This trip took me away for a time from the misery of “coal ship”, for about a thousand tons of coal have been taken in between 5 a.m. and 3 p.m.

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23rd April 1917

At Bermuda. The Bermudian left at 8 p.m. Dr. Blanford was to have gone in her but was too late in arriving at Hamilton. I had to take a patient to Hospital this morning. This was not a very pleasant job for the prayers of the Chaplain and people for rain have been answered, and it has been raining heavily all day. The rain gathered during this and next month provides most of the water supply during the summer months.

Preparations hve been made tonight for coaling tomorrow. A collier has been secured alongside, so that coal will be taken aboard from her and a party will also coal from the heap on the Jetty. There is a rumour about the ship leaving at the end of the week, and as the Boys are to come back from the Camp a day earlier than originally intended, some colour is lent to this story.

Leave has been given until 11 p.m. not 7 a.m. owing to coaling starting early in the morning.

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22nd April 1917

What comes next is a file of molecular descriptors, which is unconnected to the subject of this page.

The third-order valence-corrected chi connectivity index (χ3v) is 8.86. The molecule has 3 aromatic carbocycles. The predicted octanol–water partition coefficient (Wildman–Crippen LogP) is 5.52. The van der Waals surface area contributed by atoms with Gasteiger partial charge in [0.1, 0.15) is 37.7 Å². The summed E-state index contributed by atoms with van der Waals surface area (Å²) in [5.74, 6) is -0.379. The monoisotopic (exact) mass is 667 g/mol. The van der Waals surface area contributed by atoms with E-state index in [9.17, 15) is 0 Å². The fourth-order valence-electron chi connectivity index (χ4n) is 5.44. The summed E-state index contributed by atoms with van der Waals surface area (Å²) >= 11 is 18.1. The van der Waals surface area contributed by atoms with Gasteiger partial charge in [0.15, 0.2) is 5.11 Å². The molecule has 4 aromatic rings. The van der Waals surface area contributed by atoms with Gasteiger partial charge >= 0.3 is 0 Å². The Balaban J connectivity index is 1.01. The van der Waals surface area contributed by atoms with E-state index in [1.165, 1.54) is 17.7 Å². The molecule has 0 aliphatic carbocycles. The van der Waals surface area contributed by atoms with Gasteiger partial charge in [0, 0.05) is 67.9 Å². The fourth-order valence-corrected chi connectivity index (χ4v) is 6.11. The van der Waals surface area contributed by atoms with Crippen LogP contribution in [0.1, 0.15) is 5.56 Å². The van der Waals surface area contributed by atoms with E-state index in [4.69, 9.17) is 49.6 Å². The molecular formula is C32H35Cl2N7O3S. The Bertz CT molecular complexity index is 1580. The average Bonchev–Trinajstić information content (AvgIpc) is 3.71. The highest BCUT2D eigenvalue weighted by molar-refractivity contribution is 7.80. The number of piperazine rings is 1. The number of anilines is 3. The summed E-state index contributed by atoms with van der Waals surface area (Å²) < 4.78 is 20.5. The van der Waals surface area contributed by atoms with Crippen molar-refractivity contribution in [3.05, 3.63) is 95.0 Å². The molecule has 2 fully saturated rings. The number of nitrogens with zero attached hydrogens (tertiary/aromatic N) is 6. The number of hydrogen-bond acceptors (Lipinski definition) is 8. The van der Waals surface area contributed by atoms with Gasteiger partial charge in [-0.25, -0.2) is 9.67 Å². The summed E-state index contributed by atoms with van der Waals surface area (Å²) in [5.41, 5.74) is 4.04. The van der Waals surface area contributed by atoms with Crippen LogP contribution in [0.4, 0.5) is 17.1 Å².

At Bermuda. Captain went “Rounds”. Church Parade held and we marched to the Dockyard Church. Chaplain has come back from Camp to officiate at the Morning and Evening Services, and is returning to Camp tomorrow. He has been having a fine time, I learn in conversation with him.

Dr. Blanford is leaving for England on Monday, via New York.

This evening I went to the Dockyard Church. Enjoyed the Service very much. After supper (8-30 p.m.) I went for a stroll with one of the “Boys” around the Island, returning aboard at 9-30 p.m.

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21st April 1917

At Bermuda. Wrote to Cousins Nina and Net. Bermudian arrived but brought no mail.

Heard a remarkable story today about Commander Campbell V.C. of the Loader. It is very secret so will not log it bt leave it to memory’s recording.

Our football team played and beat the Berwick after a hard game this afternoon. Being watch aboard, I was not able to go and see the match.

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20th April 1917

At Bermuda. Carnarvon arrived from Kingston today. She has come here for provisions. We have provisioned today. Dame Rumour is very busy about our future movements, Kingston, Halifax, England, G. S. W. Africa being some of the places mentioned. We hear that the Antrim and Leviathan have gone home, the Devonshire having become the flagship.

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19th April 1917

At Bermuda. Nothing of interest to report. Wrote to Ma this evening. Watch aboard tonight.

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18th April 1917

At Bermuda. At 1-30 a.m. I was called by the marine “Corporal of Gangway” and informed that a stretcher was required to fetch a man in from the Dockyard. I turned out, called the S. B. A. and made preparations to receive the patient. He was carried in and I found him to be our Ship Steward. I was then informed that another stretcher was required for another man. This fellow was a P. T. I P. O. belonging to the Caesar.